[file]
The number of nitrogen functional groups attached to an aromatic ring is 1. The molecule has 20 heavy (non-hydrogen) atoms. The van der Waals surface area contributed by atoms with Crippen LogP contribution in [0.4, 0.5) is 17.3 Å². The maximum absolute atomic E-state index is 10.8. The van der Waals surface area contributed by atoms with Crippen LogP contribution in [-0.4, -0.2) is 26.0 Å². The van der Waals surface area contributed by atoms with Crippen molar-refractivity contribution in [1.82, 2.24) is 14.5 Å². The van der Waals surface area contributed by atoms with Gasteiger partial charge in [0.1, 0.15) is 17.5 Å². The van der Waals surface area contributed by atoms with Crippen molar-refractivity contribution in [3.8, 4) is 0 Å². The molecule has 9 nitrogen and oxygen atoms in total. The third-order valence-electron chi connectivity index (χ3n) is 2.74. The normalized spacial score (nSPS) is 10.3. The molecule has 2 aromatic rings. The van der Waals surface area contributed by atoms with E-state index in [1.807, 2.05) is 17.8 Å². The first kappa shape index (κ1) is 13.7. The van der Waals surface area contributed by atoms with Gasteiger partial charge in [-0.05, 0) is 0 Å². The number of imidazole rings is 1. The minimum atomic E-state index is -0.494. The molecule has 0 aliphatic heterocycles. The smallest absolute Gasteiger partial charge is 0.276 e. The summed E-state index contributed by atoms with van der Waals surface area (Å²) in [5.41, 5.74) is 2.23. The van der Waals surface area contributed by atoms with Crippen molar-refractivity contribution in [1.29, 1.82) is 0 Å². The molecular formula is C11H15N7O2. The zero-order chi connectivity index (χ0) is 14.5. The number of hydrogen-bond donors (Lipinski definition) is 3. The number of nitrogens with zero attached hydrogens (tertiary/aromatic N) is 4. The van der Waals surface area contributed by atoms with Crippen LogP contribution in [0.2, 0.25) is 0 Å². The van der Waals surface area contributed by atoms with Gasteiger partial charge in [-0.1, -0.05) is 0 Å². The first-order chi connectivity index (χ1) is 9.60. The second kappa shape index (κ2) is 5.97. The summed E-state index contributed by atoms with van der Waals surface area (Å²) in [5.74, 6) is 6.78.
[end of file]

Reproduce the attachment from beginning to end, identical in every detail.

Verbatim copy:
The number of nitrogen functional groups attached to an aromatic ring is 1. The molecule has 20 heavy (non-hydrogen) atoms. The van der Waals surface area contributed by atoms with Crippen LogP contribution in [0.4, 0.5) is 17.3 Å². The maximum absolute atomic E-state index is 10.8. The van der Waals surface area contributed by atoms with Crippen LogP contribution in [-0.4, -0.2) is 26.0 Å². The van der Waals surface area contributed by atoms with Crippen molar-refractivity contribution in [1.82, 2.24) is 14.5 Å². The van der Waals surface area contributed by atoms with Gasteiger partial charge in [0.1, 0.15) is 17.5 Å². The van der Waals surface area contributed by atoms with Crippen molar-refractivity contribution in [3.8, 4) is 0 Å². The molecule has 9 nitrogen and oxygen atoms in total. The third-order valence-electron chi connectivity index (χ3n) is 2.74. The normalized spacial score (nSPS) is 10.3. The molecule has 2 aromatic rings. The van der Waals surface area contributed by atoms with E-state index in [1.807, 2.05) is 17.8 Å². The first kappa shape index (κ1) is 13.7. The van der Waals surface area contributed by atoms with Gasteiger partial charge in [-0.05, 0) is 0 Å². The number of imidazole rings is 1. The minimum atomic E-state index is -0.494. The molecule has 0 aliphatic heterocycles. The smallest absolute Gasteiger partial charge is 0.276 e. The summed E-state index contributed by atoms with van der Waals surface area (Å²) in [5.41, 5.74) is 2.23. The van der Waals surface area contributed by atoms with Crippen molar-refractivity contribution in [1.29, 1.82) is 0 Å². The molecular formula is C11H15N7O2. The zero-order chi connectivity index (χ0) is 14.5. The number of hydrogen-bond donors (Lipinski definition) is 3. The number of nitrogens with zero attached hydrogens (tertiary/aromatic N) is 4. The van der Waals surface area contributed by atoms with Crippen LogP contribution in [0.2, 0.25) is 0 Å². The van der Waals surface area contributed by atoms with Gasteiger partial charge in [-0.1, -0.05) is 0 Å². The first-order chi connectivity index (χ1) is 9.60. The second kappa shape index (κ2) is 5.97. The summed E-state index contributed by atoms with van der Waals surface area (Å²) in [5.74, 6) is 6.78.